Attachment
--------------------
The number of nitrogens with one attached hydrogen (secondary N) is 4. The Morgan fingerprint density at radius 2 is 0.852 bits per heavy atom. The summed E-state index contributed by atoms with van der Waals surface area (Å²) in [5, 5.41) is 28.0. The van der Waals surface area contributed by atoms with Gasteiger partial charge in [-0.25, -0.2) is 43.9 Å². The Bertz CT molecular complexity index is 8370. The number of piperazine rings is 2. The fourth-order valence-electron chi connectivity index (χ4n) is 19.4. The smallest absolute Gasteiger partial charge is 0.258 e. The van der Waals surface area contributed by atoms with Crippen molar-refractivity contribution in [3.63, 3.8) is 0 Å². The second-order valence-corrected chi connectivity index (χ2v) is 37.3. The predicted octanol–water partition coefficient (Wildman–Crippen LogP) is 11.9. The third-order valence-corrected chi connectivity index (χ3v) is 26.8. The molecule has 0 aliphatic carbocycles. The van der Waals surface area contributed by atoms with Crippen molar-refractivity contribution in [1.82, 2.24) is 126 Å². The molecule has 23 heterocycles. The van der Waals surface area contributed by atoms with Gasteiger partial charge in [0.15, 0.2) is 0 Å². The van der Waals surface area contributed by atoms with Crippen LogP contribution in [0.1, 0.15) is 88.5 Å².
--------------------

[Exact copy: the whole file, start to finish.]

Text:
The number of nitrogens with one attached hydrogen (secondary N) is 4. The Morgan fingerprint density at radius 2 is 0.852 bits per heavy atom. The summed E-state index contributed by atoms with van der Waals surface area (Å²) in [5, 5.41) is 28.0. The van der Waals surface area contributed by atoms with Gasteiger partial charge in [-0.25, -0.2) is 43.9 Å². The Bertz CT molecular complexity index is 8370. The number of piperazine rings is 2. The fourth-order valence-electron chi connectivity index (χ4n) is 19.4. The smallest absolute Gasteiger partial charge is 0.258 e. The van der Waals surface area contributed by atoms with Crippen molar-refractivity contribution in [3.63, 3.8) is 0 Å². The second-order valence-corrected chi connectivity index (χ2v) is 37.3. The predicted octanol–water partition coefficient (Wildman–Crippen LogP) is 11.9. The third-order valence-corrected chi connectivity index (χ3v) is 26.8. The molecule has 0 aliphatic carbocycles. The van der Waals surface area contributed by atoms with Crippen molar-refractivity contribution in [1.82, 2.24) is 126 Å². The molecule has 23 heterocycles. The van der Waals surface area contributed by atoms with Gasteiger partial charge in [0.15, 0.2) is 0 Å². The van der Waals surface area contributed by atoms with Crippen LogP contribution in [0.1, 0.15) is 88.5 Å².